Another German explorer of the period, Ludwig Freiherr von Stein zu Lausnitz, described an unknown animal “of a brownish-gray color with a smooth skin, its size is approximately that of an elephant; at least that of a hippopotamus. It is said to have a long and very flexible neck.”

Loren Coleman thinks those tales are exaggerated, and Mokele-mbembe is probably “an unknown species of aquatic rhinoceros.”

Loren goes on to say that the mysterious creature has even been photographed in Lake Tele, in the Republic of Congo, by the Herman Regusters Expedition in 1981.

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Sadly, says Loren, “most people don’t hear about Regusters, his expedition nor the evidence he brought back” because the African-American adventurer has been widely ignored even by many other cryptozoologists simply because he was black.

Former aerospace engineer Regusters held a press conference on his return where he and his wife insisted they observed a “dinosaur-like” creature on several occasion in late October and early November when they were accompanied by officials from Ghana and the Republic of the Congo.

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Unfortunately the weather conditions were so poor that the solitary photo of the creature “about the size of two hippos” that they snapped is very out-of-focus.

Nevertheless, said Regusters, “we’re not placing the whole importance of our expedition on a couple of seconds of possibly photographing the animal."

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The truth of the Mokele-mbembe is so mixed up in local legend that it’s hard to be sure what the grain of truth at the centre of the story might be.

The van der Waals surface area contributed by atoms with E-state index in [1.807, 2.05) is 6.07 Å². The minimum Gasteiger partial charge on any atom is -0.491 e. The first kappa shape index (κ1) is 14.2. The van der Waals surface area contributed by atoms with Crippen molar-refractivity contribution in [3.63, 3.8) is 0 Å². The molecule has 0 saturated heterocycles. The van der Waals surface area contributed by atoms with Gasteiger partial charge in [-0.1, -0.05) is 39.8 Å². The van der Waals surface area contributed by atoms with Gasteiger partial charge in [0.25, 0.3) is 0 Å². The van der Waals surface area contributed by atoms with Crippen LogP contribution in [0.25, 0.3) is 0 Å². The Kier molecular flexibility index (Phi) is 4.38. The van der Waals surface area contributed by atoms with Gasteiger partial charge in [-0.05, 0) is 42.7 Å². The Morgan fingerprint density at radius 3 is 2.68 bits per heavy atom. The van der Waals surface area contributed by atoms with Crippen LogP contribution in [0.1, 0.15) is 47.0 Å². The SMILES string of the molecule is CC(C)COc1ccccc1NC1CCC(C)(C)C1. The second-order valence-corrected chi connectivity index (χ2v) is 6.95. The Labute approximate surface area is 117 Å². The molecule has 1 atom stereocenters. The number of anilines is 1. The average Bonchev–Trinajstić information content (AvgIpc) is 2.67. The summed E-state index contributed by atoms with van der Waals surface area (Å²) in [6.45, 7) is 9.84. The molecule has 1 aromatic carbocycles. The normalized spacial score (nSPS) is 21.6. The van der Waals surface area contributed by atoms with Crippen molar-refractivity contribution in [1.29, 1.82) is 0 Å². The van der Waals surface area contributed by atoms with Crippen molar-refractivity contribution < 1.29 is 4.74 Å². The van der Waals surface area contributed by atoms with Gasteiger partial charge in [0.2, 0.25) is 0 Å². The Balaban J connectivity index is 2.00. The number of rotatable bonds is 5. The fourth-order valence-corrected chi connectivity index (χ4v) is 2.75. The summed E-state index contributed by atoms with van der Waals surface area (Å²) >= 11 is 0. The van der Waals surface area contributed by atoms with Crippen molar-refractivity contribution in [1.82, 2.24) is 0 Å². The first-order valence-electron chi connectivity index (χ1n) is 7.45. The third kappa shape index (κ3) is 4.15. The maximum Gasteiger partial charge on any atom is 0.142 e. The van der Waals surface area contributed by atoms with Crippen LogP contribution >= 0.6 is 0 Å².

A local pygmy village tell the story of how they killed a Mokele-mbembe that was preventing them from fishing in 1930. They allegedly encircled the beast, speared it to death and decided to cook it. But after a feast to celebrate their historic victory, all those who ate the flesh of the Mokele-mbembe died.

There are certainly photographs of large footprints that defy easy explanation as well as numerous eyewitness reports. Dr Roy Mackal, a microbiology professor at university of Chicago reported seeing a “small sauropod” in the region in 1980 and Marcellin Agnagna, a Congolese biologist who was researching wildlife in the Lake Tele region, says that he spotted the elusive creature in 1983.

The 16-foot animal had a wide back, he said, a long dinosaur-like neck, and a small head.

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The discovery of a family of dinosaurs that managed to escape the mass extinction is not likely. But something is out there waiting to be discovered.

Loren Coleman says it’s always possible: “Large animals are discovered frequently. A fifth species of tapir, a new orang-utan, new turtle, new birds, new giant crayfish, another species of coelacanth in 1998, and more”

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Jonathan Downes, a renewed cryptozoologist who founded the Centre for Fortean Zoology, one of the world's largest and best-known cryptozoological research organisations, that the talk of dinosaurs may only be a slight exaggeration.

“I think that you can explain all the sightings,” he told told Daily Star Online, “without resorting to dinosaurs.

"I think that they can be explained by extremely large monitor lizards."

“But," he added "there is also quite good evidence to suggest that the Nile soft shell turtle grows considerably larger than people think. Gerald Durrell, for example, writes about [an example] six foot in length in one of his books.”

Lizard, rhinoceros, or something entirely new to science: something is lurking in the remote waters of Lake Tele.

And, with fully one sixth of mankind currently under lockdown and not disturbing their habitats, who knows what other creatures will take this opportunity to step back out of the pages of legends and into the light?